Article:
When a wave propagates from offshore to near-shore, the wave energy changes according to the nonlinear interaction between water particles due to the shape of breakwater and change of water depth [24–26]. A relatively large energy distribution was established in a short-period area as shown in the experiment result. However, as the peak value and overall energy density of the spectrum were similar to the target values, the analyzed result was set as the wave signal. A total of 6 conditions were applied for the topographic change experiment. This paper describes the conditions of Cases 3 and 6, both of which show a distinct tendency of sediment transport. The target area was reproduced with the sand of d50: 0.1mm from the water depth of -10m, where the range applied to the experiment is described in Figure 8.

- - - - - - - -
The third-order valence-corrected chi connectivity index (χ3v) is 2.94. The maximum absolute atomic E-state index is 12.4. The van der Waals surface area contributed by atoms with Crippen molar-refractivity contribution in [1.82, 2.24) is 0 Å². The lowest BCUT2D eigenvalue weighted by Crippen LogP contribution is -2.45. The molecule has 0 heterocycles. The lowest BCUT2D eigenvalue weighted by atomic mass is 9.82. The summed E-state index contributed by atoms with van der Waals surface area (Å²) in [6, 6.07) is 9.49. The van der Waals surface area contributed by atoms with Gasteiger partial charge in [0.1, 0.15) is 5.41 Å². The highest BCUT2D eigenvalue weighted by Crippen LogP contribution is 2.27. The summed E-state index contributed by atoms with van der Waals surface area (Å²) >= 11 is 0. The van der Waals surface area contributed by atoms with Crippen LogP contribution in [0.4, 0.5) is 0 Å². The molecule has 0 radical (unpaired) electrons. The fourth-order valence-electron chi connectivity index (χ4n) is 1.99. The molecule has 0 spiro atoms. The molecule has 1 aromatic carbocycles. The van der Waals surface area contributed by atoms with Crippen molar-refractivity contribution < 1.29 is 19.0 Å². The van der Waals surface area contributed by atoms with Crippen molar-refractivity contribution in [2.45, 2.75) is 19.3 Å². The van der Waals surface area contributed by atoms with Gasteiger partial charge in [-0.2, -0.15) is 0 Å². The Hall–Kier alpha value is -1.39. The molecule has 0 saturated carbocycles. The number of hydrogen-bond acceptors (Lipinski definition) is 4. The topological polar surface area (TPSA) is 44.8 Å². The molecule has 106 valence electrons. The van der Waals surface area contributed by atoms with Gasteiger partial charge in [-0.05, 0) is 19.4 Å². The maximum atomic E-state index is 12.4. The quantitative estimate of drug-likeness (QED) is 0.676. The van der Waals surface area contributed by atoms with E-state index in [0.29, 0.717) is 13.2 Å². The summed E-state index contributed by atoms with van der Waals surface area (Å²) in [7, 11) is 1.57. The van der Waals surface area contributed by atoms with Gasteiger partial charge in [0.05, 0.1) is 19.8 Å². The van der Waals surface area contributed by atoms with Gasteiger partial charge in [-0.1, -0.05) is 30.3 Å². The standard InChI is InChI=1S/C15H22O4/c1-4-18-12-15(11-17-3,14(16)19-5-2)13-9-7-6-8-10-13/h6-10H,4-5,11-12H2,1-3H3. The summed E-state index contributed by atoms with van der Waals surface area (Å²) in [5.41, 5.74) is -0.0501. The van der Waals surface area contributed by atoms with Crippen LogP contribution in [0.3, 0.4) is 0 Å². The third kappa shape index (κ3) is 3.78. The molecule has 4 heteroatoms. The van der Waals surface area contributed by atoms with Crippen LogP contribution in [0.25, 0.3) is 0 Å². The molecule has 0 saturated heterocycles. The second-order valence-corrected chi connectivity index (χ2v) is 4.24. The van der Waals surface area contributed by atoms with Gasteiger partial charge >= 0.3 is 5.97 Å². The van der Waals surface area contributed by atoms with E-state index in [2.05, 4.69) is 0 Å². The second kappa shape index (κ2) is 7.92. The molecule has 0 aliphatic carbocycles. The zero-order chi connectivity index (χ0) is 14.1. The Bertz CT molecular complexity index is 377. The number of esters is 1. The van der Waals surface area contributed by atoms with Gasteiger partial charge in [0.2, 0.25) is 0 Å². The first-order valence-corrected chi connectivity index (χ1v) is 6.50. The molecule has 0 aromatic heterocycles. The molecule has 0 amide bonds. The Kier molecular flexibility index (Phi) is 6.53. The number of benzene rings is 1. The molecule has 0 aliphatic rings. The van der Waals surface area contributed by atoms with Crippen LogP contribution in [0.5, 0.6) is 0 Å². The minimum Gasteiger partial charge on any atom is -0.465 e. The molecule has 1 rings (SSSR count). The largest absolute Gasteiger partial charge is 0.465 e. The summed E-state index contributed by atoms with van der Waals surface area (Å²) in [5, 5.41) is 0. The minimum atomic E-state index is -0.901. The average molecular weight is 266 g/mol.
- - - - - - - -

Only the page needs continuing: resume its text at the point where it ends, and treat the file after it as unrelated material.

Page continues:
Before the experiment, to organize the same condition with real sea bottom condition, waves were generated for 10 minutes to make the sand ripple. After the application of the waves, tests were carried out every thirty minutes to assess out how much the topography had changed until 4.5 hours had elapsed. The camera mounted on the head of 3D scanner used for the movable-bed experiment was utilized for scanning of the area targeted for measurement, when the topographic changes were measured at the interval of 3 mm of dx and dy and, taking into consideration the shadowed area which the laser did not reach, the measurement was conducted at S1 ~ S3. The measured data of three location were integrated with Analysis Program (Recap 2018). This process was repeated at each time interval and for each test case. For the confirmation of the variation of sand movement, the difference was analyzed between the initial condition and the measured data Figures 9 and 10 show the analysis results. The experiment conducted in the condition when there is no structure led to erosion over the entire beach, and the long-shore sand was transferred toward the northern coast and the seaside to be deposited; the maximum erosion height was 40 mm. In the condition where there was a structure in place to reduce erosion (Case 6), the sand movement on the southern beach was not much different compared to that of Case 3. However, erosion on the north was found to be much reduced, which indicates that the facility for preventing erosion is very effective for controlling the degree of sediment transport.